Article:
Seems like everyone is going wireless these days. I would think that in the near future, even RJ45 Ethernet ports will start to disappear from computers and laptops.
Getting Internet connectivity on the Amiga has never been easy. The last of the classics were being sold in the mid 90’s, just before the Internet and World Wide Wide popularity explosion of the late 90’s.
However, it was easier to get an ethernet connection than it was to get a wireless connection. With the release of the prism2v2, the 3c589, and atheros wireless drivers on Aminet, there was at least some support for the chipsets, if you could get the hardware.
Amiga 600 and 1200 computers had an advantage in that they had the old-style PCMCIA connectors. Amigakit sells a wireless PCMCIA card certified for the Amigas with PCMCIA connections, and the software to set them up. This is probably the easiest way to go if you want the least amount of work to set things up as well as knowing you have a compatible card. It requires a working PCMCIA connection though and that’s only the 600 and 1200.
Besides the rebadged card sold by Amigakit, here a a few other cards that can use one of the 3 drivers above:
3com Etherlink III
There are plenty more but I’m not going to list them here. The list above are the most common and are cheap on places like Amazon and Ebay.
There is another way to get wireless connetivity, but you have to have an Ethernet port first. There are solutions for all other Amigas though. Read on:
If you have a big box classic Amiga, with an ethernet card (like the A2065, HydraNet, X-Surf, etc), you’ll get an ethernet port. Also, some USB connections can use a USB->Ethernet adapter with the Poseidon USB software. Other classic boxes can use the PlipBox on the Parallel port for slow-ish ethernet, and on the cheap too! The only current problem is that the plipbox seems to be a DIY project. At least I haven’t seen anyone building them for sale to the public. But even an Amiga 1000 could use this, assuming there is a TCP/IP stack that supports the machine in question.
Now that you have at least an ethernet connection of some kind, the answer is to get a cheap Wireless bridge. This is a device that “bridges” a wireless connetion with an ethernet connection. There are a few devices on the market that do this cheaply. The ones I used came from Ebay for about $20 USD each. The Vonets wireless bridge is small, fairly fast and handles encryption protocols in hardware, freeing up the host computer from having to do it (I’d read that the pcmcia cards may need to use some cpu on the amiga to handle some advanced protocols).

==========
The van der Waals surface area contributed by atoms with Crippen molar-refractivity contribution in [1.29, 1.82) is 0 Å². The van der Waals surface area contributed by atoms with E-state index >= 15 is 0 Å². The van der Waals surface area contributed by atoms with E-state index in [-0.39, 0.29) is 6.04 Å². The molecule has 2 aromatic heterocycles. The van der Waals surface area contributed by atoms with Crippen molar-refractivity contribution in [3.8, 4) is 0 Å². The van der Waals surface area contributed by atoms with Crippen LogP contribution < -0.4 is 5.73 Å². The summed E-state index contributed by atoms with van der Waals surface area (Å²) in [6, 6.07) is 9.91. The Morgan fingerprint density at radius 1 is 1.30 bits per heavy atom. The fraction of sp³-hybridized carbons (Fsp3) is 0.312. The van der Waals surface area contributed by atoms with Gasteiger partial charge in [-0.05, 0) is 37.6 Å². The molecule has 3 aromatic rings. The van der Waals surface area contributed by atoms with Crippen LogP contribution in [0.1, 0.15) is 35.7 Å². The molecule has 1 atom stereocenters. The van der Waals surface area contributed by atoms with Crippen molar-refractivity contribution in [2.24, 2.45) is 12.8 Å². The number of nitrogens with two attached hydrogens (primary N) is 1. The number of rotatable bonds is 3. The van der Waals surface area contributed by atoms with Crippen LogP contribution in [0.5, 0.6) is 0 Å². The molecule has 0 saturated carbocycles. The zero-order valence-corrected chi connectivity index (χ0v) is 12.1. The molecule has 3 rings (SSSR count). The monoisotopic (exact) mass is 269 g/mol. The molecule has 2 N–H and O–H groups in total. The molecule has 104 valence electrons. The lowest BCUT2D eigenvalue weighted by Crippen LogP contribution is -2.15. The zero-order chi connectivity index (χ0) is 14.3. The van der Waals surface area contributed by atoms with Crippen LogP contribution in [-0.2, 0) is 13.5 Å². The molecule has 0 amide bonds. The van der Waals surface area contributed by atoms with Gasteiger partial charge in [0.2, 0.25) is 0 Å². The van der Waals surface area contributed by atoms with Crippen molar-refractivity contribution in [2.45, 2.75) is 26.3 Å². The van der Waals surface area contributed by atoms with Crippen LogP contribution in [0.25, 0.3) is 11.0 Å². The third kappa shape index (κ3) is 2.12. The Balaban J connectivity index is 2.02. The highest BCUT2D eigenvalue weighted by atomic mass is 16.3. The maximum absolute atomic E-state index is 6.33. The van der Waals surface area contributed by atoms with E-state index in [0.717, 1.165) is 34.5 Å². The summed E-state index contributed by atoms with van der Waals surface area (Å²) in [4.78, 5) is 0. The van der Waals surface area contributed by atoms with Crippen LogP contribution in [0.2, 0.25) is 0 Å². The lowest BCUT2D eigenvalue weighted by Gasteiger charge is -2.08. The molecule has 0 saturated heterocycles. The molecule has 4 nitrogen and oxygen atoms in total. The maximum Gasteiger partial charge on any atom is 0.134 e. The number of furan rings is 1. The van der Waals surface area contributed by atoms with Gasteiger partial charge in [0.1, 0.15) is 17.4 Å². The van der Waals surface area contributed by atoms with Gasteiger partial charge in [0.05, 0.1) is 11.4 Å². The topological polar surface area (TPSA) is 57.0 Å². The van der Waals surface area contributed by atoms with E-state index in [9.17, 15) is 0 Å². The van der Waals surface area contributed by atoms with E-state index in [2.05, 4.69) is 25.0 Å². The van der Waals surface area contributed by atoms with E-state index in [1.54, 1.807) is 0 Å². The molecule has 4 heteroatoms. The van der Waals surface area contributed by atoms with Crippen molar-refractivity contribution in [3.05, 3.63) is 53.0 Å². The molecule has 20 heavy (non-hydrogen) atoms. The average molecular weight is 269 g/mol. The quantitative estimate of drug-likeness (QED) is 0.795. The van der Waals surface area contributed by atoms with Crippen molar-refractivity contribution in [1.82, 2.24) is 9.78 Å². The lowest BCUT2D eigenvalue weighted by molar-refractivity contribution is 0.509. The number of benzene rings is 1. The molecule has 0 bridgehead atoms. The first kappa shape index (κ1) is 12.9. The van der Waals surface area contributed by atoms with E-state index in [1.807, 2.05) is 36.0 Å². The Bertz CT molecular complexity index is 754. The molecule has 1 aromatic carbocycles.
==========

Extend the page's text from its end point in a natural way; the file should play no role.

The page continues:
Here’s a picture of the device:
This device has two connections on it: One is an ethernet connection to your Amiga, and the other is a USB connection, only used for powering the device. If your Amiga doesn’t have USB ports for power, you can attach it to any powered USB connection. I believe you can even find some A/C power adapters for this purpose. Many powerstrips now include USB ports for recharging devices too.
The downside to most Wireless bridges is that configuring them isn’t easy for an Amiga. Some devices, like the belkin wireless bridge I once tried, can be configured via a web interface. It needed a new browser capable of CSS though, so IBrowse and others wouldn’t do the job. On Classic Amigas, use NetSurf or the 68k OWB port to configure.
The Vonets I showed here was only configurable via Windows using a proprietary bit of software (use the software on their install disc). I’m assuming that most people have access to a Windows PC, which is why I’m suggesting this option. The unattractive, yet simple UI wizard will show the list of Vonets connected, then the wireless SSIDs found, and ask for the protocols (it usually guesses right), and prompts for any passphrases. After it resets, it’s good for use anywhere that the particular SSID is reachable.
For my home, I know the SSID isn’t going to change so I feel comfortable setting this up once and then using on my Amiga. My Amigas only see an ethernet connection, not a wireless connection with protocols, passwords, foreign chipsets, etc.
My NextGen Amigas (the Eyetech AmigaOne XE and Micro-A1C) were simple to set up to use this on their built-in ethernet ports. I’ve also used this on my Amithlon laptop without problem. For the laptop, it has the WindowsXP partition that has the Vonets software, so if i ever take the laptop somewhere else, I can quickly log into windows, change the wireless settings, log back into Amithlon and I’m set!
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Thanks for the information. The Vonets device is recommended. But I wonder why as it has an “antique” dependence on a Windows driver disk. I have tested a cheap
LB-LINK BL-MP01 adapter and it worked fine without driver set up. The only issue is, that like the Vonets, it won’t give an IP address without being connected to a wifi network. I’ve found this to be a old problem with client devices such as routers, and given basic routers gave out an IP without needing a connection I see no excuse. It then has to be contacted by it’s hotspot and can only be setup from Firefox. This strange quirk wasn’t mentioned in the manual nor by customer support. However I have managed at times to find it in the browser with it’s IP address. In which case it will work with Timberwolf, because of the strange Firefox dependence. It is also limited to one network and seems to lose it easily at times needing a reconfigure. I’d like one that remember a few networks as I have a need for that really.